Packaging is ingrained in our lives in some form or another. Whether it’s packaging for food, mail orders or gadgets it’s all very excessive and often made from non-recyclable plastics. Another contributor to the plethora and plight of plastic packaging pollution is pot.
The cannabis industry is adding to the plastic pollution epidemic that’s choking our planet with chemicals and micro-plastics through the numerous layers of required yet redundant cannabis packaging.
If you’re 21 and up, chances are you’ve tried legal marijuana in California, whether it’s from a dispensary or elsewhere. Have you ever noticed the amount of packaging a couple buds requires?
The January 2018 enactment of Proposition 64, the Adult Use of Marijuana Act, brought new regulations on the way dispensaries must package their products. Childproof resealable bags and prescription pill-like bottle caps have been implemented in addition to individual cannabis cultivator and distributor packaging.
Unfortunately, aspects of waste weren’t considered in the packaging portion of Prop 64.
All the layers of brand and protective packaging are an immense and detrimental waste, but an alternative may save the day, if only used ubiquitously.
That alternative, hemp-made plastics.
Hemp plastics are non-toxic, biodegradable, durable and versatile. There are even food and pharmaceutical-grade hemp plastics out in the market.
Hemp itself is a variant of the Cannabaceae family, which houses the psychoactive Sativa and Indica plants as well as the low-THC-producing Cannabis Ruderalis.
The main difference hemp has over cannabis is, of course, the lack of cannabinoids like THC and CBD. These cannabinoids are what make Cannabis Sativa and Indica drug-producing plants, whereas hemp isn’t valued for psychoactivity and medicinal aspects since it has none.
Hemp is still highly practical. Like its THC-containing cousins, hemp grows relatively quickly and can be harvested for use after four months. In comparison to the cultivation of cotton, hemp needs about 50 percent less water to grow.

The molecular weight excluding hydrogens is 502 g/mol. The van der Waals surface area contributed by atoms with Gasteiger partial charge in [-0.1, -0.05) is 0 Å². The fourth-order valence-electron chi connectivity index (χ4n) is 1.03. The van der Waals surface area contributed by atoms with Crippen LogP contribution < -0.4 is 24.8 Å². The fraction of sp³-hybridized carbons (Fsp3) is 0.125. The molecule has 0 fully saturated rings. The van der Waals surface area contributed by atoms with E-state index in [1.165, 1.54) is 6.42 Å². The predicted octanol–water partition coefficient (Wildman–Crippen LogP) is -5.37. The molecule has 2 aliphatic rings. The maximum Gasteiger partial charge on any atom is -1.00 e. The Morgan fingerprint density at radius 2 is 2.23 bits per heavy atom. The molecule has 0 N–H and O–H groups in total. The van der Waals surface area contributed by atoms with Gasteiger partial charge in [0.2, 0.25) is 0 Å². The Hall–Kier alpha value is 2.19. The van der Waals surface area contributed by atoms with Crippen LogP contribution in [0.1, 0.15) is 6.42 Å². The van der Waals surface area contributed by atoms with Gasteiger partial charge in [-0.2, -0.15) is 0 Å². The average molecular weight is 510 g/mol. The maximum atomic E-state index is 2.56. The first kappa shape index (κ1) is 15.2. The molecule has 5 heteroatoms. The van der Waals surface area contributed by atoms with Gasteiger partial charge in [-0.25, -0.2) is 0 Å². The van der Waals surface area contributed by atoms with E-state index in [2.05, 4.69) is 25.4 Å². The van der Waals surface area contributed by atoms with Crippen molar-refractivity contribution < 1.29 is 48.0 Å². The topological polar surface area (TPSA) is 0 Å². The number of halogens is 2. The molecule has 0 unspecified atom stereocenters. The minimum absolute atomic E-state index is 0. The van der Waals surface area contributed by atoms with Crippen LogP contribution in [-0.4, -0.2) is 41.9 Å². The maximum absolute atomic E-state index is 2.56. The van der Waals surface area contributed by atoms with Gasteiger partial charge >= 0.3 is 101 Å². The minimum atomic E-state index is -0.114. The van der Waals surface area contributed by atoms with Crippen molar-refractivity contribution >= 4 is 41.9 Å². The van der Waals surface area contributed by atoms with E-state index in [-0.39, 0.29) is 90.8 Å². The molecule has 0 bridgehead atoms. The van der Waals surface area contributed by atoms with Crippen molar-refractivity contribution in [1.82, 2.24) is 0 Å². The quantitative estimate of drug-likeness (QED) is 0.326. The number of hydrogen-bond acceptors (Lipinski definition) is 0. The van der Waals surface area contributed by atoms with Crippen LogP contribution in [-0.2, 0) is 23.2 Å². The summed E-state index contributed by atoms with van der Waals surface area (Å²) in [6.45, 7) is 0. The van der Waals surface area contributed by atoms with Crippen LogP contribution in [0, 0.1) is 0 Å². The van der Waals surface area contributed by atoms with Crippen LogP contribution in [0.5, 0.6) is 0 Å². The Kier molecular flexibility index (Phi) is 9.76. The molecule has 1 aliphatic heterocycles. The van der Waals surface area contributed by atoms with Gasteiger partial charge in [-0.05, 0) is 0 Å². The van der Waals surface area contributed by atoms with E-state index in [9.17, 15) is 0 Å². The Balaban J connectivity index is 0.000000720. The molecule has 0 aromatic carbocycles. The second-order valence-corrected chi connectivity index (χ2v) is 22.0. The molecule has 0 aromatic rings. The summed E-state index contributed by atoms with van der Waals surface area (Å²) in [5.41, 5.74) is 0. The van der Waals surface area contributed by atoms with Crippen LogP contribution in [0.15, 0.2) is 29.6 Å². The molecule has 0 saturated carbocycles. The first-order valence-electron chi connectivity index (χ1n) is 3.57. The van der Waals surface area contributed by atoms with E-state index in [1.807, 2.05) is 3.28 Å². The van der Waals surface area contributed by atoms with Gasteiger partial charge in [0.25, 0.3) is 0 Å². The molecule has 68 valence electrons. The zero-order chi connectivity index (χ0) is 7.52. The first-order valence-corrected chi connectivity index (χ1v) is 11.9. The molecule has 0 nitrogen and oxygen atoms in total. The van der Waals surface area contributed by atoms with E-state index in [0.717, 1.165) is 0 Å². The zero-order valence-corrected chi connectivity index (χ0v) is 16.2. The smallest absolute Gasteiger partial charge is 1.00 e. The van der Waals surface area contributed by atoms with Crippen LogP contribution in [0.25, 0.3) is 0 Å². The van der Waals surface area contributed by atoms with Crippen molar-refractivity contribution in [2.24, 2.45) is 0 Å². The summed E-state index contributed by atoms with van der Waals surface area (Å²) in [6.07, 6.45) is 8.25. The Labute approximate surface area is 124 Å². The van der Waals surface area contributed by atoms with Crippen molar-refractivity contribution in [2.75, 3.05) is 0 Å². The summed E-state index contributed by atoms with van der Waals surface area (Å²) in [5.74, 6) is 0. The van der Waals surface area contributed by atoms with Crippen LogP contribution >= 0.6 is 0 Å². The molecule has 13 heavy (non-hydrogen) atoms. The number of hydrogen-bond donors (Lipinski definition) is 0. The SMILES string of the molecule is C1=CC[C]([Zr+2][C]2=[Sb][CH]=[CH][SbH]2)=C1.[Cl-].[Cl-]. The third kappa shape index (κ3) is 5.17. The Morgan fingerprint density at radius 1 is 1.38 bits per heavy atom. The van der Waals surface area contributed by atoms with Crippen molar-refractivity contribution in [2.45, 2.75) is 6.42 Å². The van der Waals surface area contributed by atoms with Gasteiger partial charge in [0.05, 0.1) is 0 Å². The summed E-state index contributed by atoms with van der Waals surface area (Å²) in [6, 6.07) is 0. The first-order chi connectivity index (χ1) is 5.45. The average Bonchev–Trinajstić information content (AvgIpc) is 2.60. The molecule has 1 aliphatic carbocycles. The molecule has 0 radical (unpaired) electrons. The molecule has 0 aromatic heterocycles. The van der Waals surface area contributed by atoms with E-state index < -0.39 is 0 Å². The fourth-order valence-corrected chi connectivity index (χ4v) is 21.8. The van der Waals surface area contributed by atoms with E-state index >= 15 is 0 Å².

When it comes to the decomposition of hemp plastics versus traditional plastics, there’s no competition. It takes an average plastic bottle roughly 450 years to decompose whereas hemp plastic can biodegrade within six months, given the proper environment.
Hemp has long been a valued production plant as it’s fibers are strong and can create fabric, paper and concrete.
Industrial hemp has woven itself in and out of the United States’ history since the Colonial Era when citizens were legally required to cultivate hemp as part of war efforts.
The U.S. government previously recognized hemp as distinctly different than marijuana. However, since the Controlled Substance Act of 1970, industrial hemp has substantially withered. While it’s still used for small scale production, it isn’t being used to its full potential.
Plastics from hemp can make anything from homes, cars, toys, electronics and cosmetics. The opportunities for hemp plastics don’t end at cannabis dispensaries. Why can’t hemp-made plastic be the new plastic?
If one tiny portion of our oil use is diverted away from the production of traditional plastics and replaced with hemp the reverberation of that change can make a sizable impact to prevent further plastic pollution.